HI everyone

Thank you to all that have gone to my website http://www.icandosolar.com. It is easy to see what I am passionate about, solar energy, but with a slight twist. Most of the products I offer are DIY (do-it-yourself), products that a person can easily install without the need for an electrician. Shortly I will be adding passive solar products, products that do not have photovoltaic,again DIY products that will help you save money.

Based on my research solar energy, whether active or passive, seems to be steeped in confusion, difficult technical terms and high cost.

This all leads to the question : What do you think of solar energy? Any and all comments are welcome!

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Comment by Paul Giganti on February 15, 2009 at 6:13pm

My apologies on the lateness of my response. While full solar systems are not my current niche, i think i can answer your question based on my own experience. I researched installing a complete solar system in my own home, that is what got me started in DIY solar. I own a 2 story colonial, about 1900 sq ft that gets "good sun". The cost for a grid tied system, before rebates (has to be grid tied to get the rebates), was estimated at $45,000 with an estimated pay back of 12-16 years. While 45K is a hefty price I seriously considered the investment as (1) solar increases the value of the home as it is more energy efficient, as a recent ICF Consulting study showed (for every $1 saved on energy costs added $20 to the home value), (2) energy costs in my area (metropolitan Washington DC) have increased and (3) I personal like the idea of personal energy independence. Why didn't I make the investment? Personal financial reasons, but I do see me making the investment within the next 5 years.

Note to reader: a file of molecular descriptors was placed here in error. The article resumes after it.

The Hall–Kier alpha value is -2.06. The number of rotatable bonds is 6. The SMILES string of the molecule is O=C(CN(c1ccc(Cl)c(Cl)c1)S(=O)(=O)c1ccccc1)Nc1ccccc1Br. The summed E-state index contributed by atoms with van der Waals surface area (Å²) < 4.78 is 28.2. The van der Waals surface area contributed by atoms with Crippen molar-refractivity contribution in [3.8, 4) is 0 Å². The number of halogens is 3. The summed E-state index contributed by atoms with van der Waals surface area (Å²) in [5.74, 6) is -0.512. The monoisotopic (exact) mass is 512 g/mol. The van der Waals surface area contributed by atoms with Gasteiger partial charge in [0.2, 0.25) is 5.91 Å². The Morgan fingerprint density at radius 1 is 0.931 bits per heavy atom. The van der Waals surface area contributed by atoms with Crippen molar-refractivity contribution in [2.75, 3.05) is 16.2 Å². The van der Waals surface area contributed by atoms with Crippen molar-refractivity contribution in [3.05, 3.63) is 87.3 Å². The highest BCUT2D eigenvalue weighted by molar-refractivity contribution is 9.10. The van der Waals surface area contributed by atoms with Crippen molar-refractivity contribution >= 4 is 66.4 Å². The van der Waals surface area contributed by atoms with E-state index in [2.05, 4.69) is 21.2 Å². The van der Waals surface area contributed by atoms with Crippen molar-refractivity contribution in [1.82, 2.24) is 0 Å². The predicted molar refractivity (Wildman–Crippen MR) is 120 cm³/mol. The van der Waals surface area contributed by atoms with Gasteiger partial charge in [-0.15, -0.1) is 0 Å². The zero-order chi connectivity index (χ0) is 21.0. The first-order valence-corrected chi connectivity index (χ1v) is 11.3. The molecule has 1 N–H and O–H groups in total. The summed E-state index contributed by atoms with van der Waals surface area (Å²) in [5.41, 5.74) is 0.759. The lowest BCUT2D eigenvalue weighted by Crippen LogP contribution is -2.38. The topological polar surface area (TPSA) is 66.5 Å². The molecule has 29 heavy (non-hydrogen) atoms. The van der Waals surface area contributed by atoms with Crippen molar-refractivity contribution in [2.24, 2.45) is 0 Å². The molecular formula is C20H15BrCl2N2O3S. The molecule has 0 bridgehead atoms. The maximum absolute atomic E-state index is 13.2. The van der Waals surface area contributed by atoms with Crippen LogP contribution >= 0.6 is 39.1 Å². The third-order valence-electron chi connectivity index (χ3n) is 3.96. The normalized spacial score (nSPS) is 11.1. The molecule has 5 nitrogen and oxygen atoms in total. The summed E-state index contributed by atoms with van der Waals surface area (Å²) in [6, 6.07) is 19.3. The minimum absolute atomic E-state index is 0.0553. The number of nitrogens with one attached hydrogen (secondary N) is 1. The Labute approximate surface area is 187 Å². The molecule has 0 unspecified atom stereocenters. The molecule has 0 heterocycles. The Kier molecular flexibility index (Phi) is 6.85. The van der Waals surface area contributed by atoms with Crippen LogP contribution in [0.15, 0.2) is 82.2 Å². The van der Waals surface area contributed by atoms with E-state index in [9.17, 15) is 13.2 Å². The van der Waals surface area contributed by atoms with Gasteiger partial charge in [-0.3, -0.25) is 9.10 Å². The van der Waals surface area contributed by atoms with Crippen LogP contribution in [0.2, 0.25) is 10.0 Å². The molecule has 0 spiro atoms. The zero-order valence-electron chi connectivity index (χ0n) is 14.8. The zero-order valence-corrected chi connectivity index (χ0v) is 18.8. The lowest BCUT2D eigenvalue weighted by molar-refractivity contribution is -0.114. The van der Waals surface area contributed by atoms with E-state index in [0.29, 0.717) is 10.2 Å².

Comment by Paul Giganti on January 19, 2009 at 6:49pm

While you are correct that we live in a closed system called the solar system, and the rays of the sun do "lose" usefulness of work as they pass through the atmosphere Solar still provides clean, environmentally friendly power or hot water for your home. All power generation fall prey to the second law of thermodynamics, whether through the actual generation of the power or the transmission of the power. Solar is "local" to the place where it is being used and excess power can be stored in batteries or sold to the grid.

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